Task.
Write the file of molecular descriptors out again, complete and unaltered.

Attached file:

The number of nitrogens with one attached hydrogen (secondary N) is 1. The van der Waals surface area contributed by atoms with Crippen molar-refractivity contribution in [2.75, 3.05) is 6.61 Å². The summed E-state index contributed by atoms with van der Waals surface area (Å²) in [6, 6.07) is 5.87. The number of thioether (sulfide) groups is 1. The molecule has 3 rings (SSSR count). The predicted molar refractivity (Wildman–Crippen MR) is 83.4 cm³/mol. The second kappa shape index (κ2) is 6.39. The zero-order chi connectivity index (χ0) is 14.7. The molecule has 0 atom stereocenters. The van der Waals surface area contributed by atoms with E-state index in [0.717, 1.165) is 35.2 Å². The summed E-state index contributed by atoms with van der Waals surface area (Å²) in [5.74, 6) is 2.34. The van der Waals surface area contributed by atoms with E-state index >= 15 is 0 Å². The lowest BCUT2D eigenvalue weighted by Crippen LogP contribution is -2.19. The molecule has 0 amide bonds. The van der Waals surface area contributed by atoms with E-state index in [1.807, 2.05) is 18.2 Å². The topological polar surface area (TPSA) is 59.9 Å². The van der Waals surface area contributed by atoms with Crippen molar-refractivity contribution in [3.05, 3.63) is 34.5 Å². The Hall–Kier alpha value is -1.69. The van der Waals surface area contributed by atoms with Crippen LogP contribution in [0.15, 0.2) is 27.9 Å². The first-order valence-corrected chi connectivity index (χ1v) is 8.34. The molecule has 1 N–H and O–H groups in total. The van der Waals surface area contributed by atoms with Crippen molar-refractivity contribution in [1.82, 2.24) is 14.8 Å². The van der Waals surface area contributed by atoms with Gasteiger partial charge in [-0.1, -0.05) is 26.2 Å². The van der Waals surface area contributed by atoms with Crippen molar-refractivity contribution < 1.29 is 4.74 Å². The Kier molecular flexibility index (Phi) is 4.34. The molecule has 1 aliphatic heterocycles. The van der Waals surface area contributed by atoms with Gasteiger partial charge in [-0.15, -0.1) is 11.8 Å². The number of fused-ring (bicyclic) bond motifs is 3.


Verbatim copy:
The number of nitrogens with one attached hydrogen (secondary N) is 1. The van der Waals surface area contributed by atoms with Crippen molar-refractivity contribution in [2.75, 3.05) is 6.61 Å². The summed E-state index contributed by atoms with van der Waals surface area (Å²) in [6, 6.07) is 5.87. The number of thioether (sulfide) groups is 1. The molecule has 3 rings (SSSR count). The predicted molar refractivity (Wildman–Crippen MR) is 83.4 cm³/mol. The second kappa shape index (κ2) is 6.39. The zero-order chi connectivity index (χ0) is 14.7. The molecule has 0 atom stereocenters. The van der Waals surface area contributed by atoms with E-state index in [0.717, 1.165) is 35.2 Å². The summed E-state index contributed by atoms with van der Waals surface area (Å²) in [5.74, 6) is 2.34. The van der Waals surface area contributed by atoms with E-state index >= 15 is 0 Å². The lowest BCUT2D eigenvalue weighted by Crippen LogP contribution is -2.19. The molecule has 0 amide bonds. The van der Waals surface area contributed by atoms with E-state index in [1.807, 2.05) is 18.2 Å². The topological polar surface area (TPSA) is 59.9 Å². The van der Waals surface area contributed by atoms with Crippen molar-refractivity contribution in [3.05, 3.63) is 34.5 Å². The Hall–Kier alpha value is -1.69. The van der Waals surface area contributed by atoms with Crippen LogP contribution in [0.15, 0.2) is 27.9 Å². The first-order valence-corrected chi connectivity index (χ1v) is 8.34. The molecule has 1 N–H and O–H groups in total. The van der Waals surface area contributed by atoms with Crippen molar-refractivity contribution in [1.82, 2.24) is 14.8 Å². The van der Waals surface area contributed by atoms with Gasteiger partial charge in [-0.1, -0.05) is 26.2 Å². The van der Waals surface area contributed by atoms with Crippen molar-refractivity contribution < 1.29 is 4.74 Å². The Kier molecular flexibility index (Phi) is 4.34. The molecule has 1 aliphatic heterocycles. The van der Waals surface area contributed by atoms with Gasteiger partial charge in [-0.15, -0.1) is 11.8 Å². The number of fused-ring (bicyclic) bond motifs is 3.